2. The presence of 19-norandrosterone which is an endogenous anabolic androgenic steroid at a concentration greater than 2 ng/ml in an athlete’s bodily specimen constitutes a doping violation incompatible with an endogenous production of the substance.
3. It is the professional duty of an athlete to consult the rules and to be well aware of all the duties an athlete has to fulfil. In this respect, an athlete must be active to ensure that no prohibited substance enters his/her body. As said in the Commentary to WADC, an athlete cannot rely on advice from his/her personal physician in these matters, especially when the doctor is no expert on sports medicine. The fact that an athlete is a professional is also relevant. If the athlete has not done anything to ensure this, s/he has not established that he bears no significant fault or negligence. There is therefore no ground to reduce the sanction on this basis.
4. It is well established that a two-year suspension for a first time doping offence is legally acceptable. Pursuant to the rules, the period of provisional suspension voluntarily accepted by an athlete shall be credited against the total period of ineligibility to be served. Furthermore, it is required by fairness that the starting date of the period of ineligibility should not constitute a disadvantage for the athlete when the process from the sample collection to the date when the sanction can be imposed has been far too long.
On 15 January 2008 the International Military Sports Council (CISM) decided to impose a suspended sanction of 2 years on the Italian swimmer Frederico Turrini after his sample tested positive for the prohibited substance 19-norandrosterone (Nandrolone).
Here the Athlete denied the intentional, accepted the test result and explained that the postitive test was caused by prescribed eye drops that contained the prohibited substance.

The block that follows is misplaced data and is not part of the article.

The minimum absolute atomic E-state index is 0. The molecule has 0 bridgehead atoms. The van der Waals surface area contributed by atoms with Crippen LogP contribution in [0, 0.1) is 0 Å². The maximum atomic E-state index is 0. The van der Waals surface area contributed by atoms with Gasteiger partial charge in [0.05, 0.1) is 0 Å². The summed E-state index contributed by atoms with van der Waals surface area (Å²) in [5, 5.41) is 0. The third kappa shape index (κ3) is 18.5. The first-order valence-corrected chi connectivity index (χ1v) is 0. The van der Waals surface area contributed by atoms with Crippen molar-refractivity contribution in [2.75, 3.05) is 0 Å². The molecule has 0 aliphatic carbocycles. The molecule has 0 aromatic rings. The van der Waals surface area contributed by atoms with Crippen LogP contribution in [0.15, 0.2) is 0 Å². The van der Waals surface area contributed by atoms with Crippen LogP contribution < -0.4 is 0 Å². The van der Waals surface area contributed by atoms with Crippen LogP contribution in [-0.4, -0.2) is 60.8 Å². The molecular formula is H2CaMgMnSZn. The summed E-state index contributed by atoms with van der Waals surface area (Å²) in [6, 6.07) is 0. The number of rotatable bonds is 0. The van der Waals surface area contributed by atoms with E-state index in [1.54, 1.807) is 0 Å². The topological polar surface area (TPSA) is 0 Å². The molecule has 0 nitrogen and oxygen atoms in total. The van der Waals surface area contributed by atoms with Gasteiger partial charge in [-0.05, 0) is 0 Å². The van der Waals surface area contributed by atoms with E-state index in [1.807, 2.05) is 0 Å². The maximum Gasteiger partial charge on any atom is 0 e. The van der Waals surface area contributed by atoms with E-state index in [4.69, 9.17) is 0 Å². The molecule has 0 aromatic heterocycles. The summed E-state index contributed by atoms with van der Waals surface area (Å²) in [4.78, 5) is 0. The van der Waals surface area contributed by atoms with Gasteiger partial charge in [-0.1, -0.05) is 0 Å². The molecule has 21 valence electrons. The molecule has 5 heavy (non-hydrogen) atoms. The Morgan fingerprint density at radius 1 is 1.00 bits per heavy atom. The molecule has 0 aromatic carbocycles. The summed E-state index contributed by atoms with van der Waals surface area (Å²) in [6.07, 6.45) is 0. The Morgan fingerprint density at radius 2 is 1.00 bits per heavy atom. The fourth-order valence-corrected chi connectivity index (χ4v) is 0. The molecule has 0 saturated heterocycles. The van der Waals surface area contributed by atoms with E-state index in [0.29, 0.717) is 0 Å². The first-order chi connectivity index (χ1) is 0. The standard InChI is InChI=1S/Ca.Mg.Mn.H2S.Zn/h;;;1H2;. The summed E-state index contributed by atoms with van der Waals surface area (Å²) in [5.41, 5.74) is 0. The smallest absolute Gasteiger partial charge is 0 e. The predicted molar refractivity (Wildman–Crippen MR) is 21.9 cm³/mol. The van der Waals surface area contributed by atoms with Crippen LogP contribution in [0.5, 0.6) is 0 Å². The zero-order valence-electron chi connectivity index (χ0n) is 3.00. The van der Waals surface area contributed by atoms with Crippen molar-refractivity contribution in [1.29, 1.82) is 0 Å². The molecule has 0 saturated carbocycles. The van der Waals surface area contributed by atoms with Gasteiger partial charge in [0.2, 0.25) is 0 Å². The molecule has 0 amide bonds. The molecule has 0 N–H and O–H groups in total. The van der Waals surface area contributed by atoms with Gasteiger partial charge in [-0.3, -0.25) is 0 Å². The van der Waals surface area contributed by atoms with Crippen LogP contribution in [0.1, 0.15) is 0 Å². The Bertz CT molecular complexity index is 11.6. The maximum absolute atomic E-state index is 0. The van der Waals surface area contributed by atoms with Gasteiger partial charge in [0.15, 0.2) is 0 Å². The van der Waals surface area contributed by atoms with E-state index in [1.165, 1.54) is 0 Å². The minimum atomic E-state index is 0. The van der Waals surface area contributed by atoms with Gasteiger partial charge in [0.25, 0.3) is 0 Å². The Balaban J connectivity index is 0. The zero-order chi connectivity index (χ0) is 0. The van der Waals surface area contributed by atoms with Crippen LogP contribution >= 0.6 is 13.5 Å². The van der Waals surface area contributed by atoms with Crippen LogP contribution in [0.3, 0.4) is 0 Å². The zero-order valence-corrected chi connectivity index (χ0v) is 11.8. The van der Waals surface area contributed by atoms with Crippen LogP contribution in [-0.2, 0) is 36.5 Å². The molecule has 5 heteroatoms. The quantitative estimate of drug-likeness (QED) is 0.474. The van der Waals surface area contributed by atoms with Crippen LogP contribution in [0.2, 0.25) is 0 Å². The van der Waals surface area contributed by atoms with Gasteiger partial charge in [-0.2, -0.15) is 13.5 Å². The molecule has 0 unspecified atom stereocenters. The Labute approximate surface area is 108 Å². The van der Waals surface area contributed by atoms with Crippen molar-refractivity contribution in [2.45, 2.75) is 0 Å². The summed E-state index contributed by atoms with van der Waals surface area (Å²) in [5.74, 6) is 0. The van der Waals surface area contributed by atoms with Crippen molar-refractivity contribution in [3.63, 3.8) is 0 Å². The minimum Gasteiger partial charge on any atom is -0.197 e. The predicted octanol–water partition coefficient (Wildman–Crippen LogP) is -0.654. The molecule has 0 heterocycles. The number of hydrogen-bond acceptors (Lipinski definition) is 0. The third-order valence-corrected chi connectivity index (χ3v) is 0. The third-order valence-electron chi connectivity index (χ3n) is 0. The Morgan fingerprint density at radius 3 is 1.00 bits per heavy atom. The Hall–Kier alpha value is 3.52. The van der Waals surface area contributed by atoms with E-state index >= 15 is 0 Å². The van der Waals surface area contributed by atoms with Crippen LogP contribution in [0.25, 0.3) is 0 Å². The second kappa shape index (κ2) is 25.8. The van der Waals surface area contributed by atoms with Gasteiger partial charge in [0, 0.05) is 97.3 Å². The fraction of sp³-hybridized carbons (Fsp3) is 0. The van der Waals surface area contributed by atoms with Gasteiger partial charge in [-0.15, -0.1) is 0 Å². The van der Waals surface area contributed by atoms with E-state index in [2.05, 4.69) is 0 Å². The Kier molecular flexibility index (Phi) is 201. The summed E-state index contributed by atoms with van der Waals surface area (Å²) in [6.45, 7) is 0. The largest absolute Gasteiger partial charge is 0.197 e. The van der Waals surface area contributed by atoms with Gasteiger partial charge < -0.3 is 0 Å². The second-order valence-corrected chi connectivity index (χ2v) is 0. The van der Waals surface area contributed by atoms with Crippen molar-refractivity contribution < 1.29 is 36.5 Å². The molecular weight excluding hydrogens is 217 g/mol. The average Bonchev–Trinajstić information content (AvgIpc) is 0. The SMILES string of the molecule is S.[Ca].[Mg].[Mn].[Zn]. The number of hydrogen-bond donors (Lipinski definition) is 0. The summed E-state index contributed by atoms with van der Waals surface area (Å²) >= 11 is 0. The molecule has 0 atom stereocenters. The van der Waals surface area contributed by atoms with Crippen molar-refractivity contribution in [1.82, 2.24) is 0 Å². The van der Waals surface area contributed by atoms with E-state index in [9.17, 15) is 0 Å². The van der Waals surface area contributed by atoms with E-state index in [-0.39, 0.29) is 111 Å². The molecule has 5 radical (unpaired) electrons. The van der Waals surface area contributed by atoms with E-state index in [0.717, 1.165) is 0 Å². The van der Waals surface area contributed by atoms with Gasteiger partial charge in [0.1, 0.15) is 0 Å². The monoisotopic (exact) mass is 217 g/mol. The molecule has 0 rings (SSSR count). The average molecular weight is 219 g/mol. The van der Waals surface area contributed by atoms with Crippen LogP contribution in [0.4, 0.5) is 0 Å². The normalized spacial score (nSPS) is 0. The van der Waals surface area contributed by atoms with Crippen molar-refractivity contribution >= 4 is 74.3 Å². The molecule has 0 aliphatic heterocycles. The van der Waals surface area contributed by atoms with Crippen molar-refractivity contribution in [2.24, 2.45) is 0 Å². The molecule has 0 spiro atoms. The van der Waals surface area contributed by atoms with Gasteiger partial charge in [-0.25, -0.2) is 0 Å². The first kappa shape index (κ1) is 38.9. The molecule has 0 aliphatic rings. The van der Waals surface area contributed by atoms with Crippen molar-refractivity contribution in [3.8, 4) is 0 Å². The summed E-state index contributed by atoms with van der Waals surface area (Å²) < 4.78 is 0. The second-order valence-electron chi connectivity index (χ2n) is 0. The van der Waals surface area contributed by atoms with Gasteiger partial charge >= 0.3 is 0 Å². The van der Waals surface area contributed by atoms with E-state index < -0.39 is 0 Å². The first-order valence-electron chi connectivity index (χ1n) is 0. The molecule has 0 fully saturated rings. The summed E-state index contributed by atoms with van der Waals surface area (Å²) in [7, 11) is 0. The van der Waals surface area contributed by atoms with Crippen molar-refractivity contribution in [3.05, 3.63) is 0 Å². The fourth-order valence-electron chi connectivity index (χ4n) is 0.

Hereafter in May 2008 the World Anti-Doping Agency (WADA) appeled the CISM decision with the Court of Arbitration for Sport (CAS). WADA requested the Panel to set aside the CISM decision of 15 January 2008 and to impose a 2 year period of ineligibility on the Athlete.
The Panel concludes that the Athlete committed an anti-doping rule violation and that he failed to establish that he bears No Significant Fault or Negligence. The Panel finds that the Athlete, in order to fulfil his or her duty according to Art. 2.1. of the WADC, has to be active to ensure that a medication that he or she uses does not contain any compound that is on the Prohibited List. In the present case, the Athlete has not done anything to ensure this.
Therefore the Court of Arbitration for Sport decides on 4 November 2008 that:
(1) The appeal filed by WADA on 30 May 2008 is admissible.
(2) The decision of CISM Discipline Commission dated 15 January 2008 in the matter of Federico Turrini. is set aside,
(3) Federico Turrini is sanctioned by a two (2) years ineligibility, which started on 6 February 2008. The period of voluntary suspension from 3 December 2007 to 5 February 2008 shall be credited against the total period of ineligibility to be served.
(4) All competitive results obtained by Federico Turrini from 19 October 2007 until the date of the present decision shall be disqualified with all of the resulting consequences including forfeiture of any medals, points and prizes.
(5) All other prayers for relief are dismissed.
(6) The award is pronounced without costs except for the Court Office fee of CHF 500,- (five hundred Swiss Francs) paid by Mr Federico Turrini and which is kept by the CAS.
(7) Each party shall boar its own costs.